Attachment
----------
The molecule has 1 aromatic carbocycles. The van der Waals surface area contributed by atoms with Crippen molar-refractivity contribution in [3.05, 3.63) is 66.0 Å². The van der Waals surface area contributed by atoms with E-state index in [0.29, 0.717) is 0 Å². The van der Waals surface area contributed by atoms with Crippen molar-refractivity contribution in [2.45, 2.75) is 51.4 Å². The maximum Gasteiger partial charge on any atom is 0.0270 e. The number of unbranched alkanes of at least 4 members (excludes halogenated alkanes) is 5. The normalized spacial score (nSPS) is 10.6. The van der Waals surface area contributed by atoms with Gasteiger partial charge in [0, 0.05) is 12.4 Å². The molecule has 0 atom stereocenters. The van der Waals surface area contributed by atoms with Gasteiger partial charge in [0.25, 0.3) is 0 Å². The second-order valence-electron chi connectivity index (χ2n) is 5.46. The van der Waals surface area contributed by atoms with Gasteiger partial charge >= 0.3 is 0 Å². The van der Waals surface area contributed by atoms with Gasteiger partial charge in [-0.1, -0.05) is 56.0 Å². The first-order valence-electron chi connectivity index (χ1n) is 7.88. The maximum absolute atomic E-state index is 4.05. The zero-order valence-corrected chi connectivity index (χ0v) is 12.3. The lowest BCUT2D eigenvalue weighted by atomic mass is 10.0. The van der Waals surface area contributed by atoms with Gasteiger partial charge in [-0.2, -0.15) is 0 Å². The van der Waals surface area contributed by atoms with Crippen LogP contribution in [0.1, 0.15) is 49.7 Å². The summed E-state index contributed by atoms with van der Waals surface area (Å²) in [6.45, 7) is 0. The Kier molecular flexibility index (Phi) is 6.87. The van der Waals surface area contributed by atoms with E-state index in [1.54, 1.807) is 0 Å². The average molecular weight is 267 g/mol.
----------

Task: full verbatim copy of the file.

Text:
The molecule has 1 aromatic carbocycles. The van der Waals surface area contributed by atoms with Crippen molar-refractivity contribution in [3.05, 3.63) is 66.0 Å². The van der Waals surface area contributed by atoms with E-state index in [0.29, 0.717) is 0 Å². The van der Waals surface area contributed by atoms with Crippen molar-refractivity contribution in [2.45, 2.75) is 51.4 Å². The maximum Gasteiger partial charge on any atom is 0.0270 e. The number of unbranched alkanes of at least 4 members (excludes halogenated alkanes) is 5. The normalized spacial score (nSPS) is 10.6. The van der Waals surface area contributed by atoms with Gasteiger partial charge in [0, 0.05) is 12.4 Å². The molecule has 0 atom stereocenters. The van der Waals surface area contributed by atoms with Gasteiger partial charge in [0.25, 0.3) is 0 Å². The second-order valence-electron chi connectivity index (χ2n) is 5.46. The van der Waals surface area contributed by atoms with Gasteiger partial charge >= 0.3 is 0 Å². The van der Waals surface area contributed by atoms with Gasteiger partial charge in [-0.1, -0.05) is 56.0 Å². The first-order valence-electron chi connectivity index (χ1n) is 7.88. The maximum absolute atomic E-state index is 4.05. The zero-order valence-corrected chi connectivity index (χ0v) is 12.3. The lowest BCUT2D eigenvalue weighted by atomic mass is 10.0. The van der Waals surface area contributed by atoms with Gasteiger partial charge in [-0.2, -0.15) is 0 Å². The van der Waals surface area contributed by atoms with Crippen LogP contribution in [0.1, 0.15) is 49.7 Å². The summed E-state index contributed by atoms with van der Waals surface area (Å²) in [6.45, 7) is 0. The Kier molecular flexibility index (Phi) is 6.87. The van der Waals surface area contributed by atoms with E-state index in [1.54, 1.807) is 0 Å². The average molecular weight is 267 g/mol.